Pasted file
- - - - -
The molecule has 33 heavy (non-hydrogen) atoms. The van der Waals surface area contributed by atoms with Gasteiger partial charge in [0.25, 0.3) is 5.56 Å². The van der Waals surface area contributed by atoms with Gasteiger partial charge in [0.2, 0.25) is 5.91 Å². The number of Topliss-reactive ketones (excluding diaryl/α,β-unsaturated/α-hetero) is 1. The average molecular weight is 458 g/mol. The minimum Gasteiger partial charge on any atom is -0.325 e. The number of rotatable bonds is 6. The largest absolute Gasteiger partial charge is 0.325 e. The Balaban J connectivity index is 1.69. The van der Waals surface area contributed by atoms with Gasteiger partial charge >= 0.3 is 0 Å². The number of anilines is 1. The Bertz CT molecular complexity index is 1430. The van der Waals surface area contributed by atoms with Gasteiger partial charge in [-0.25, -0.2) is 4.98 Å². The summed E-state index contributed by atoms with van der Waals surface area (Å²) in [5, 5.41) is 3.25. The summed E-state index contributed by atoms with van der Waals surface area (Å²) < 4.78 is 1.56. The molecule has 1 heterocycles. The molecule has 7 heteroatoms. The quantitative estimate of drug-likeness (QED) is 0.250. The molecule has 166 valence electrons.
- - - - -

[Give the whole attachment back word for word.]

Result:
The molecule has 33 heavy (non-hydrogen) atoms. The van der Waals surface area contributed by atoms with Gasteiger partial charge in [0.25, 0.3) is 5.56 Å². The van der Waals surface area contributed by atoms with Gasteiger partial charge in [0.2, 0.25) is 5.91 Å². The number of Topliss-reactive ketones (excluding diaryl/α,β-unsaturated/α-hetero) is 1. The average molecular weight is 458 g/mol. The minimum Gasteiger partial charge on any atom is -0.325 e. The number of rotatable bonds is 6. The largest absolute Gasteiger partial charge is 0.325 e. The Balaban J connectivity index is 1.69. The van der Waals surface area contributed by atoms with Gasteiger partial charge >= 0.3 is 0 Å². The number of anilines is 1. The Bertz CT molecular complexity index is 1430. The van der Waals surface area contributed by atoms with Gasteiger partial charge in [-0.25, -0.2) is 4.98 Å². The summed E-state index contributed by atoms with van der Waals surface area (Å²) in [5, 5.41) is 3.25. The summed E-state index contributed by atoms with van der Waals surface area (Å²) < 4.78 is 1.56. The molecule has 1 heterocycles. The molecule has 7 heteroatoms. The quantitative estimate of drug-likeness (QED) is 0.250. The molecule has 166 valence electrons.